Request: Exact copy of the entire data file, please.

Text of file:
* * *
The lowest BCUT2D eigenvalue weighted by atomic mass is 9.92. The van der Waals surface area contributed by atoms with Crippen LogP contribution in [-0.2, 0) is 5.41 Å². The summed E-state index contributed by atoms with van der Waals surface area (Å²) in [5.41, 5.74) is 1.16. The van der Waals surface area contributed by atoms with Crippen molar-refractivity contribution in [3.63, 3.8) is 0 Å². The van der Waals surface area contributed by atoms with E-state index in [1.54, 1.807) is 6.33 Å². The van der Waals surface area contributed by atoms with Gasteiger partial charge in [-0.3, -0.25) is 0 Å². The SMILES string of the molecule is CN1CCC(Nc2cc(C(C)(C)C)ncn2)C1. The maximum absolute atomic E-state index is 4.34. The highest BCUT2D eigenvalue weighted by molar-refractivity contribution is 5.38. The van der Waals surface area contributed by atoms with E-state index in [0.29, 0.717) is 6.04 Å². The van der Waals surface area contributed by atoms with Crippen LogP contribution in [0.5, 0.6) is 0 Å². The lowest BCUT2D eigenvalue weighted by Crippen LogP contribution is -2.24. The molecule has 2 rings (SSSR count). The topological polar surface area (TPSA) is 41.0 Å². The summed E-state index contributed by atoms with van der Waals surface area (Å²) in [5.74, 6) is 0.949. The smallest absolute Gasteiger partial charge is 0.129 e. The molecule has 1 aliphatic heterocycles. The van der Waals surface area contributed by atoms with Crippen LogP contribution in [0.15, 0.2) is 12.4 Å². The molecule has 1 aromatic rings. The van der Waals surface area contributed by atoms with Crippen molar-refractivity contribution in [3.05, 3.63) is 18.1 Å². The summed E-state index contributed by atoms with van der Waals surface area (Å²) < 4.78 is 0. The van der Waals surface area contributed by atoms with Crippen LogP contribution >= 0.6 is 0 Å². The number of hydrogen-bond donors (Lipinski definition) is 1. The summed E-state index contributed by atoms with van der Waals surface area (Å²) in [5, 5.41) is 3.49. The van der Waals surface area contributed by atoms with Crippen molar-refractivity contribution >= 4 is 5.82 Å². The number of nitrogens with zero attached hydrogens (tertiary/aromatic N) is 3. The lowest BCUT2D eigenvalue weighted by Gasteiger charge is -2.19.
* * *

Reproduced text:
The lowest BCUT2D eigenvalue weighted by atomic mass is 9.92. The van der Waals surface area contributed by atoms with Crippen LogP contribution in [-0.2, 0) is 5.41 Å². The summed E-state index contributed by atoms with van der Waals surface area (Å²) in [5.41, 5.74) is 1.16. The van der Waals surface area contributed by atoms with Crippen molar-refractivity contribution in [3.63, 3.8) is 0 Å². The van der Waals surface area contributed by atoms with E-state index in [1.54, 1.807) is 6.33 Å². The van der Waals surface area contributed by atoms with Gasteiger partial charge in [-0.3, -0.25) is 0 Å². The SMILES string of the molecule is CN1CCC(Nc2cc(C(C)(C)C)ncn2)C1. The maximum absolute atomic E-state index is 4.34. The highest BCUT2D eigenvalue weighted by molar-refractivity contribution is 5.38. The van der Waals surface area contributed by atoms with E-state index in [0.29, 0.717) is 6.04 Å². The van der Waals surface area contributed by atoms with Crippen LogP contribution in [0.5, 0.6) is 0 Å². The lowest BCUT2D eigenvalue weighted by Crippen LogP contribution is -2.24. The molecule has 2 rings (SSSR count). The topological polar surface area (TPSA) is 41.0 Å². The summed E-state index contributed by atoms with van der Waals surface area (Å²) in [5.74, 6) is 0.949. The smallest absolute Gasteiger partial charge is 0.129 e. The molecule has 1 aliphatic heterocycles. The van der Waals surface area contributed by atoms with Crippen LogP contribution in [0.15, 0.2) is 12.4 Å². The molecule has 1 aromatic rings. The van der Waals surface area contributed by atoms with Crippen molar-refractivity contribution in [3.05, 3.63) is 18.1 Å². The summed E-state index contributed by atoms with van der Waals surface area (Å²) < 4.78 is 0. The van der Waals surface area contributed by atoms with Crippen LogP contribution >= 0.6 is 0 Å². The number of hydrogen-bond donors (Lipinski definition) is 1. The summed E-state index contributed by atoms with van der Waals surface area (Å²) in [5, 5.41) is 3.49. The van der Waals surface area contributed by atoms with Crippen molar-refractivity contribution >= 4 is 5.82 Å². The number of nitrogens with zero attached hydrogens (tertiary/aromatic N) is 3. The lowest BCUT2D eigenvalue weighted by Gasteiger charge is -2.19.